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4 Msian girls are suing their teacher for being absent from school. Here's their story

over 3 years ago Mikaela A





This article is for general informational purposes only and is not meant to be used or construed as legal advice in any manner whatsoever. All articles have been scrutinized by a practicing lawyer to ensure accuracy.



[Update: 20/7/2023] The three students have just won their case and were awarded RM150,000 in damages. Siti Nafirah’s case is still ongoing and will continue in August 2023.

[Update:23/12/2020] Initially there was just one person, Siti Nafirah, who was suing her teacher, principal, and the Ministry of Education in 2018. But we found out that three other students will be suing the same teacher, same principal, and the same Ministry. Like Siti Nafirah, these students were also affected by the teacher’s absenteeism. This new lawsuit is separate from Siti Nafirah’s, but they will be suing for the same things that she did. 

Previously, we wrote an article on a 6-year-old who sued the government of Malaysia. He is one of the youngest people to have sued someone in the country. However, this was done through his father as he was a minor. Now, a 20-year-old from Sabah is said to be the youngest person in Malaysia to sue someone on her own, without being represented by an adult. This student is suing her teacher because he had been absent for the most part of the year. She believes that this in turn, lead to her being unprepared for her Sijil Pelajaran Malaysia, causing her to fail her English paper.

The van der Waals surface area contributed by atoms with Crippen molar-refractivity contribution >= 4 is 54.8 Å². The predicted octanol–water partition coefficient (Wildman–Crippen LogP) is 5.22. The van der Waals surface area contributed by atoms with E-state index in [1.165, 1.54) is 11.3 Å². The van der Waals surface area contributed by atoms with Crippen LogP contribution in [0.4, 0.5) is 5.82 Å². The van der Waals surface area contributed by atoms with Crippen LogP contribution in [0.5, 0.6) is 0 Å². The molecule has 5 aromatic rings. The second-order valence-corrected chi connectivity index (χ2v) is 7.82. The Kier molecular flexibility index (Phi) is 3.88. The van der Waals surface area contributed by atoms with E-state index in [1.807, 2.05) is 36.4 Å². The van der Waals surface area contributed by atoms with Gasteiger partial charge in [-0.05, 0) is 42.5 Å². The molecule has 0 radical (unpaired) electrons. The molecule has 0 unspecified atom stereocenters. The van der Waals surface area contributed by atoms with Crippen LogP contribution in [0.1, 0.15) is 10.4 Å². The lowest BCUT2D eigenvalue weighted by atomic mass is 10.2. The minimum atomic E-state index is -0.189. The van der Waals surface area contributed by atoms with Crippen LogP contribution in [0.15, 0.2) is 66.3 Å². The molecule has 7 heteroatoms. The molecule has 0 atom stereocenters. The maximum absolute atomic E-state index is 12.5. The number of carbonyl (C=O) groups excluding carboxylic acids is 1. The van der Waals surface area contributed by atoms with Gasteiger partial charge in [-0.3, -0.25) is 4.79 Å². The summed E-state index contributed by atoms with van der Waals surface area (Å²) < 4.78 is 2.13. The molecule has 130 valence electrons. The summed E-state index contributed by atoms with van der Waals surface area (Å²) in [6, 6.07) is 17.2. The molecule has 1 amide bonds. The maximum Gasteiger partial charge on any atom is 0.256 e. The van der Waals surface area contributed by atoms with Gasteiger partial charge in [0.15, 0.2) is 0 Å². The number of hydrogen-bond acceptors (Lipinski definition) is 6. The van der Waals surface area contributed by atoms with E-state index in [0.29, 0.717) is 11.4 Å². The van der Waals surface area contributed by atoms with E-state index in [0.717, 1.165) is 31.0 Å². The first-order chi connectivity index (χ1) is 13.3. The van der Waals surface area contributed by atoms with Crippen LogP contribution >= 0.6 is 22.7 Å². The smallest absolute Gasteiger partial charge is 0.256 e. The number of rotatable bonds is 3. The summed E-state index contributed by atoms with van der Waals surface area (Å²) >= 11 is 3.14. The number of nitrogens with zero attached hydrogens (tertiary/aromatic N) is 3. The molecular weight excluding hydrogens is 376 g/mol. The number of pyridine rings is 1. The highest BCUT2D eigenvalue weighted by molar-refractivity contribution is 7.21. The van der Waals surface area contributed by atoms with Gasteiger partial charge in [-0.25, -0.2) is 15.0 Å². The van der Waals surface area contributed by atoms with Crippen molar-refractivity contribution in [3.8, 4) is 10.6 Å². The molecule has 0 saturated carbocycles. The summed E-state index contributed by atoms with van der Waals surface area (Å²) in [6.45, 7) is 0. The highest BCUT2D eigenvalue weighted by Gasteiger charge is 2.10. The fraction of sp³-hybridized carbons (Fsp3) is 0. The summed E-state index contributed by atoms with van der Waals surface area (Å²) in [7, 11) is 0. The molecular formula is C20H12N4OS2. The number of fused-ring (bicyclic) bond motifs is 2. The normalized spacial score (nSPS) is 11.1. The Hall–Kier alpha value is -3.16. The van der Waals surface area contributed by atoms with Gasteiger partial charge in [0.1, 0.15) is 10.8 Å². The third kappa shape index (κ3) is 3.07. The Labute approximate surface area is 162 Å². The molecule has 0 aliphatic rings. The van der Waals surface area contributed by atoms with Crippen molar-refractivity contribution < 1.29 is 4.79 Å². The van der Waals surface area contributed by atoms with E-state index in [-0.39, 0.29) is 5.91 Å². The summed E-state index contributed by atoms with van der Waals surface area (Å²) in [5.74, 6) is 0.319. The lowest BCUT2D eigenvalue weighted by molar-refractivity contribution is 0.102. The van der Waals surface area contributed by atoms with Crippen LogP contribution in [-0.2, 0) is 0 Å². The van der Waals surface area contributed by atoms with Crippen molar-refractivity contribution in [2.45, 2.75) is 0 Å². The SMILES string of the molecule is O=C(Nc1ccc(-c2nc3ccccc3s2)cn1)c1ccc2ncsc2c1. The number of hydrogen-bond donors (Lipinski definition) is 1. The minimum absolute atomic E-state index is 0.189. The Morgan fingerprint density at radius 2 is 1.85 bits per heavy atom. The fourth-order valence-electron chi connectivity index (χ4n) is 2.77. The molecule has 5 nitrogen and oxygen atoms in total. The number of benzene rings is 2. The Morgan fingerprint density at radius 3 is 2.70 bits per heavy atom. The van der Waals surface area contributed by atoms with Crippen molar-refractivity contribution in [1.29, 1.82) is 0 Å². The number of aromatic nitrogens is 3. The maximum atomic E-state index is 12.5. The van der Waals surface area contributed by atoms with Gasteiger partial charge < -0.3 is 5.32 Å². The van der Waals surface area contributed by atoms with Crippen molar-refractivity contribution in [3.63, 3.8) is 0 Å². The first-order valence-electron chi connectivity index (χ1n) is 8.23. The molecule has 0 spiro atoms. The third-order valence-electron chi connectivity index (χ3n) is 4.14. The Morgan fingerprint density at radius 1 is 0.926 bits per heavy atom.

As you’re reading this, you may recall hearing this story quite some time ago. While it made the news a few years back, the case itself is actually only going to be heard in court next month. And it’s a long time coming because...


The story began in 2015

Image from FB Rasmi SMK Taun Gusi Semtasi Kota Belud Sabah

Siti Nafirah, the student in question, was in Form 4 in 2015. During that time, her English teacher for that year was said to have been absent from class...for 7 months in a row. As mentioned earlier, she failed her English paper and she believes that this had to do with the teacher not showing up to class and coaching them sufficiently. But she didn’t immediately sue him when this happened.

She was said to have first made a complaint to the school regarding the teacher. However, it seems that no action was taken against him. At this point, it’s worth mentioning that Siti Nafirah is suing not just the teacher, but the school’s principal and Minister of Education of Malaysia as well. If you’re wondering why, it turned out that when the Ministry of Education came to investigate the case, the principal allegedly falsified the attendance records of the teacher. So instead of showing that he was absent for seven months, the record said that he was only absent for two. The principal was also said to have made other students speak positively of the teacher, and this made Siti Nafirah’s story hard to believe.